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Wildlife

 
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Injured Goose

An injured Egyptian Goose has been seen on the Common. It has been assessed by a wildlife volunteer who has suggested that the best thing to do is to see if the leg heals by itself. 


If the goose is taken to a vet or an animal charity, it will be treated but will not be released into the wild as it is not a native species.  The current advice is not to try and catch it but to leave it alone to let nature take its course.

 

We have many habitats which attract a wide variety of wildlife. In 2008, the London Borough of Merton created a reed-bed at the end of the lake to attract new species to the Common.

South Meadow

Many butterflies are seen on the Meadow. Try and spot small coppers, purple hairstreak and and holly blues.

The Oaks and North Meadow

Oaks are amazing habitats: each may be home to dozens of animal species. In Spring, caterpillars on leaves are food to many birds. The shy tree-creeper is well camouflaged but may be seen on tree trunks.

You'll see lots of birds feeding in the grass field - wood pigeons, magpies, 

green woodpeckers and mistle thrushes. Foxes can be seen at dusk hunting for slugs and mice and you might even hear an owl.

The Lake

Mallard, heron, coot and moorhen live here all year round.

At other times you may also spot vivid coloured Mandarin ducks, tufted ducks, Canada geese, cormorant, and if you're very lucky, kingfisher.

In Winter you'll see gulls, most are the black headed species but their heads are only black in summer.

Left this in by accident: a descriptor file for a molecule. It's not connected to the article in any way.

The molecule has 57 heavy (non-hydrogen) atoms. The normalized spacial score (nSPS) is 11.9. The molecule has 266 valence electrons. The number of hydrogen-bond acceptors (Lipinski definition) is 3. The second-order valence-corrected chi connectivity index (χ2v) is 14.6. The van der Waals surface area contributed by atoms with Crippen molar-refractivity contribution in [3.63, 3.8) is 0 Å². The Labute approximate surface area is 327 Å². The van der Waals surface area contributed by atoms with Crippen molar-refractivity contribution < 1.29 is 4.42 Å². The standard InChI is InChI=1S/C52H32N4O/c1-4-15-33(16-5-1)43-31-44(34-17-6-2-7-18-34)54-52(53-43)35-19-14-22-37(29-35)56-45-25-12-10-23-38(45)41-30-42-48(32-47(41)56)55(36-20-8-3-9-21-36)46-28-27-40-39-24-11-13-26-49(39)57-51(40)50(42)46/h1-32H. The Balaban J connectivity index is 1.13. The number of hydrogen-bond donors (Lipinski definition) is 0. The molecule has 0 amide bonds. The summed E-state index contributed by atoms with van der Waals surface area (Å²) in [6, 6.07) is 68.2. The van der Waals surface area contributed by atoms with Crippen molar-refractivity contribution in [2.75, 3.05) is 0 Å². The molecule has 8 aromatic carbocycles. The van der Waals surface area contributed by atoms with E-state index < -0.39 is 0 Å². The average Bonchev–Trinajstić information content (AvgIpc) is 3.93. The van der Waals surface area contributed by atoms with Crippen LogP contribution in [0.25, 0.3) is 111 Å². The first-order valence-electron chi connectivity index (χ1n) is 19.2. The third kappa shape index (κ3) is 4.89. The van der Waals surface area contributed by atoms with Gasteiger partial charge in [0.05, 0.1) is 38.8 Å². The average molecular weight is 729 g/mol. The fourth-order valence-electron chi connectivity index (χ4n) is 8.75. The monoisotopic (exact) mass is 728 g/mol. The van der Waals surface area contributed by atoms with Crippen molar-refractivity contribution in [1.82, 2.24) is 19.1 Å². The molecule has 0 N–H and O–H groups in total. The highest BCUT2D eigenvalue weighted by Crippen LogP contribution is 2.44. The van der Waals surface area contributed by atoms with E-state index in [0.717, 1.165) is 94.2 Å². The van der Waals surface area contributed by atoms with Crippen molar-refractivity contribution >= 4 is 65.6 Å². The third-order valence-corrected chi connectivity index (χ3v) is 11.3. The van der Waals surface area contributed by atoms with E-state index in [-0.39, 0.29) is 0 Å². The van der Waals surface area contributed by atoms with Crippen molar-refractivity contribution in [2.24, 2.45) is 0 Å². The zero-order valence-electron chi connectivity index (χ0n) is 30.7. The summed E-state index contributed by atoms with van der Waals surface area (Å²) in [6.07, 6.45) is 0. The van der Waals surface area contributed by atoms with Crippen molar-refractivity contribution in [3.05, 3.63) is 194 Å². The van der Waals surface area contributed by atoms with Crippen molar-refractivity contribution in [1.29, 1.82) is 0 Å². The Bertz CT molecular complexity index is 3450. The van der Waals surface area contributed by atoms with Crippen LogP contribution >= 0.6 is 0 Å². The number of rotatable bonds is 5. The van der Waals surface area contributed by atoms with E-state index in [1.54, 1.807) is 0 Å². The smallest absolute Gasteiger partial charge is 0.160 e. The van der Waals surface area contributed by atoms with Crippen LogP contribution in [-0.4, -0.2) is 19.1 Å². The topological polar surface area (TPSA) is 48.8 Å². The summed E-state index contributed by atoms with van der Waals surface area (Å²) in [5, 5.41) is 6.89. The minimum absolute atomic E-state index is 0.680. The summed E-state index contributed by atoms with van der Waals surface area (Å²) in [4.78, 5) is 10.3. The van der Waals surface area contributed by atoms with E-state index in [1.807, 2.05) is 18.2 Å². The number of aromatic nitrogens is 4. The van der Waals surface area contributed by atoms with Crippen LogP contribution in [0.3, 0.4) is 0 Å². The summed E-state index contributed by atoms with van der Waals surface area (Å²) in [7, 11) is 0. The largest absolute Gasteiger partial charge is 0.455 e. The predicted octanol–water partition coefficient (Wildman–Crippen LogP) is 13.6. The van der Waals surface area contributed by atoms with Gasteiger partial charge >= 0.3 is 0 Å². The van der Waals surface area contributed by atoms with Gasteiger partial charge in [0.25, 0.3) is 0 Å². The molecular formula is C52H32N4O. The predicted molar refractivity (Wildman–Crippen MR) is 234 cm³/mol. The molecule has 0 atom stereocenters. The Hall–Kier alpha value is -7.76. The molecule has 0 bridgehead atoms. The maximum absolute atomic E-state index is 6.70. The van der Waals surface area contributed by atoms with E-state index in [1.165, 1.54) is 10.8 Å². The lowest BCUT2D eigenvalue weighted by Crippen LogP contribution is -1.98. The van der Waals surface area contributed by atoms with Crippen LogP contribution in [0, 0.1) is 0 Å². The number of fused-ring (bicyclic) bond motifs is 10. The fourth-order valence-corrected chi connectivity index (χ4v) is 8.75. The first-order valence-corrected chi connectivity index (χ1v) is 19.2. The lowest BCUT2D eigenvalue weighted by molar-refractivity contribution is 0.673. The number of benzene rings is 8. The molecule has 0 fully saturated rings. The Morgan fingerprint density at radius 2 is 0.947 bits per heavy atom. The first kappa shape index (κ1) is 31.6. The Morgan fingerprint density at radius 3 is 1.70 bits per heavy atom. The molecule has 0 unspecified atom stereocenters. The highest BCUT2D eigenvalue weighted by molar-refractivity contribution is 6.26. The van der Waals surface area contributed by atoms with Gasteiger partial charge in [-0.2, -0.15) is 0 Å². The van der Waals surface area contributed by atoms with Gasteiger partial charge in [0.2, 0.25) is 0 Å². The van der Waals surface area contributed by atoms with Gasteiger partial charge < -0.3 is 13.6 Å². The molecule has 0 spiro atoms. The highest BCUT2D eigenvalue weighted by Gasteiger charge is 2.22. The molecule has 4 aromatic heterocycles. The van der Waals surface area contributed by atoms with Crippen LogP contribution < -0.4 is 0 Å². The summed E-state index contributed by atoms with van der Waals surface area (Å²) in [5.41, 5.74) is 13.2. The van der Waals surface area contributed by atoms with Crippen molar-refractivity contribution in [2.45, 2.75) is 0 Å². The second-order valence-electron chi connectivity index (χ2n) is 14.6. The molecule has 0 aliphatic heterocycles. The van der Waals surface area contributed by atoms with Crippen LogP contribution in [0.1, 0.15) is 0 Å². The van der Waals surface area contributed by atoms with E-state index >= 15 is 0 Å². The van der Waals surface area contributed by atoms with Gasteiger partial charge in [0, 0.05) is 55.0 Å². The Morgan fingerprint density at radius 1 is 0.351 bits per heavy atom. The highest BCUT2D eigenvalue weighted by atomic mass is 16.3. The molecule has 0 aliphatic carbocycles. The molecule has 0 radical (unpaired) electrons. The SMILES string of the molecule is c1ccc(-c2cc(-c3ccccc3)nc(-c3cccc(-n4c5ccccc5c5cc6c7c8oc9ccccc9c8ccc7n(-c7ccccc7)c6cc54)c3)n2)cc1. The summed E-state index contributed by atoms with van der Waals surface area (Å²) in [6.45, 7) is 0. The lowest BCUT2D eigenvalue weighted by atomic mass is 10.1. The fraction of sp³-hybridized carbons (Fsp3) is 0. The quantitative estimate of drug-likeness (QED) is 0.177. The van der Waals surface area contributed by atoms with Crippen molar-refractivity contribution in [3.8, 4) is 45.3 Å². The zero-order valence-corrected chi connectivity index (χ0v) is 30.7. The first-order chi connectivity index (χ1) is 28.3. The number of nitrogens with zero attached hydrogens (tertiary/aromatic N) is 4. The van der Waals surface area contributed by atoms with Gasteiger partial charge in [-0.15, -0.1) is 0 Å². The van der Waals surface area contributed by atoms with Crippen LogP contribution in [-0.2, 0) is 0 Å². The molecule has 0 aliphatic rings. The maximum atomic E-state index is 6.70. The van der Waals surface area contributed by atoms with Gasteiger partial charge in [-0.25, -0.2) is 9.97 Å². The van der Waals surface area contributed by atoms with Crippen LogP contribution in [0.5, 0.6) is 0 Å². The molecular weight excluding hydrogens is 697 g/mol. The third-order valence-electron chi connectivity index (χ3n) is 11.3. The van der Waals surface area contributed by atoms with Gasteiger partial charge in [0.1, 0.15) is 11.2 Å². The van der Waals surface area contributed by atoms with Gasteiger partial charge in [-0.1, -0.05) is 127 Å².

Dragonfly larvae live in the muddy lake bottom. In summer you may see brown hawkers and broad-bodied chasers as well as the smaller damsel flies. 

Reed bed

Frogs, toads and newts use this area to breed in and the reeds are a good nesting place for birds.

In Spring you may see frog spawn or tadpoles. Frogs, toads and newts are protected species so you must leave them there.

Bat Roost

Four sorts of bat live on the Common. Soprano and Common pipistrelles, Daubenton's and Leisler's bats. In the daytime they sleep in holes in trees and at dusk in summer they fly over the lake hunting insects. They use high-pitched calls and echo location to catch insects.

Squirrel Path

As well as grey squirrels you can find robins, wrens and other song birds. 

Hedgerow habitat

This is a great place to spot blue, great and long-tailed tits, greenfinch, goldfinch and dunnock.

The Orchard

Noisy green ring-necked parakeets roost and nest in the poplar trees.

Woodland area

Woods provide food and shelter for many species of birds. See if you can spot greater spotted woodpeckers, jackdaws and crows.You might glimpse a sparrowhawk hunting its prey. 

 

©2020 - The Friends of Cannon Hill Common.

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